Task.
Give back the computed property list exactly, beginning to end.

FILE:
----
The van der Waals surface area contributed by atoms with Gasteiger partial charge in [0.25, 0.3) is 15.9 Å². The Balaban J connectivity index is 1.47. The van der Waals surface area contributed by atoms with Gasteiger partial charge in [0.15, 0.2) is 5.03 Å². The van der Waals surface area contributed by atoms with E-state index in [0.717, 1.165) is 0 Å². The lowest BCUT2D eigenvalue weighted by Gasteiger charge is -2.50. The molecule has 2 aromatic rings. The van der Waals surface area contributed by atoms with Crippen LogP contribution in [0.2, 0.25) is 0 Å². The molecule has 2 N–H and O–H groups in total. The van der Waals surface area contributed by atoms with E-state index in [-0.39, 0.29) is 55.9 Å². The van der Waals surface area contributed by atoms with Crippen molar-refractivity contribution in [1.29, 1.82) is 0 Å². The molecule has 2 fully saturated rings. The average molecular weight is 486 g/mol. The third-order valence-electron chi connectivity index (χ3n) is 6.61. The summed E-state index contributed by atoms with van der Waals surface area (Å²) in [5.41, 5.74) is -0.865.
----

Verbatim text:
The van der Waals surface area contributed by atoms with Gasteiger partial charge in [0.25, 0.3) is 15.9 Å². The Balaban J connectivity index is 1.47. The van der Waals surface area contributed by atoms with Gasteiger partial charge in [0.15, 0.2) is 5.03 Å². The van der Waals surface area contributed by atoms with E-state index in [0.717, 1.165) is 0 Å². The lowest BCUT2D eigenvalue weighted by Gasteiger charge is -2.50. The molecule has 2 aromatic rings. The van der Waals surface area contributed by atoms with Crippen LogP contribution in [0.2, 0.25) is 0 Å². The molecule has 2 N–H and O–H groups in total. The van der Waals surface area contributed by atoms with E-state index in [-0.39, 0.29) is 55.9 Å². The van der Waals surface area contributed by atoms with Crippen molar-refractivity contribution in [1.29, 1.82) is 0 Å². The molecule has 2 fully saturated rings. The average molecular weight is 486 g/mol. The third-order valence-electron chi connectivity index (χ3n) is 6.61. The summed E-state index contributed by atoms with van der Waals surface area (Å²) in [5.41, 5.74) is -0.865.